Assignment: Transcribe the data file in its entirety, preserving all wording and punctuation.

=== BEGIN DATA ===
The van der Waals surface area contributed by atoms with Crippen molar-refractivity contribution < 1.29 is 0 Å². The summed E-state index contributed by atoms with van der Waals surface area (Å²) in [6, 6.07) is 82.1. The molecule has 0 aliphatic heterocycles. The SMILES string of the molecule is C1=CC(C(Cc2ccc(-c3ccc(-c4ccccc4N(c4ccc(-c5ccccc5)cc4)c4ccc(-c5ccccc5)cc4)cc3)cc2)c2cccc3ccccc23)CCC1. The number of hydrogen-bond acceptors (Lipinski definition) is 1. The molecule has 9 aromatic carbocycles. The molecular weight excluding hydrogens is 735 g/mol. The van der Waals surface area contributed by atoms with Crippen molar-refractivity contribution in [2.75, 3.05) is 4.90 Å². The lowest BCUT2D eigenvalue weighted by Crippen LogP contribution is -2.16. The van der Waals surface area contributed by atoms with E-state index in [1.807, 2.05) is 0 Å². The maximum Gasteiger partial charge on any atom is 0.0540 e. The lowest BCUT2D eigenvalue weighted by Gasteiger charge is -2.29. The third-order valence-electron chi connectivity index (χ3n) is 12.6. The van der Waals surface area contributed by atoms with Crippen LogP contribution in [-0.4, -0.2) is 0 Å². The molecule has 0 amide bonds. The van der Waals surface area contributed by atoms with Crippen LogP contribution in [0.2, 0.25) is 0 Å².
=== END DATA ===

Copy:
The van der Waals surface area contributed by atoms with Crippen molar-refractivity contribution < 1.29 is 0 Å². The summed E-state index contributed by atoms with van der Waals surface area (Å²) in [6, 6.07) is 82.1. The molecule has 0 aliphatic heterocycles. The SMILES string of the molecule is C1=CC(C(Cc2ccc(-c3ccc(-c4ccccc4N(c4ccc(-c5ccccc5)cc4)c4ccc(-c5ccccc5)cc4)cc3)cc2)c2cccc3ccccc23)CCC1. The number of hydrogen-bond acceptors (Lipinski definition) is 1. The molecule has 9 aromatic carbocycles. The molecular weight excluding hydrogens is 735 g/mol. The van der Waals surface area contributed by atoms with Crippen molar-refractivity contribution in [2.75, 3.05) is 4.90 Å². The lowest BCUT2D eigenvalue weighted by Crippen LogP contribution is -2.16. The van der Waals surface area contributed by atoms with E-state index in [1.807, 2.05) is 0 Å². The maximum Gasteiger partial charge on any atom is 0.0540 e. The lowest BCUT2D eigenvalue weighted by Gasteiger charge is -2.29. The third-order valence-electron chi connectivity index (χ3n) is 12.6. The van der Waals surface area contributed by atoms with Crippen LogP contribution in [-0.4, -0.2) is 0 Å². The molecule has 0 amide bonds. The van der Waals surface area contributed by atoms with Crippen LogP contribution in [0.2, 0.25) is 0 Å².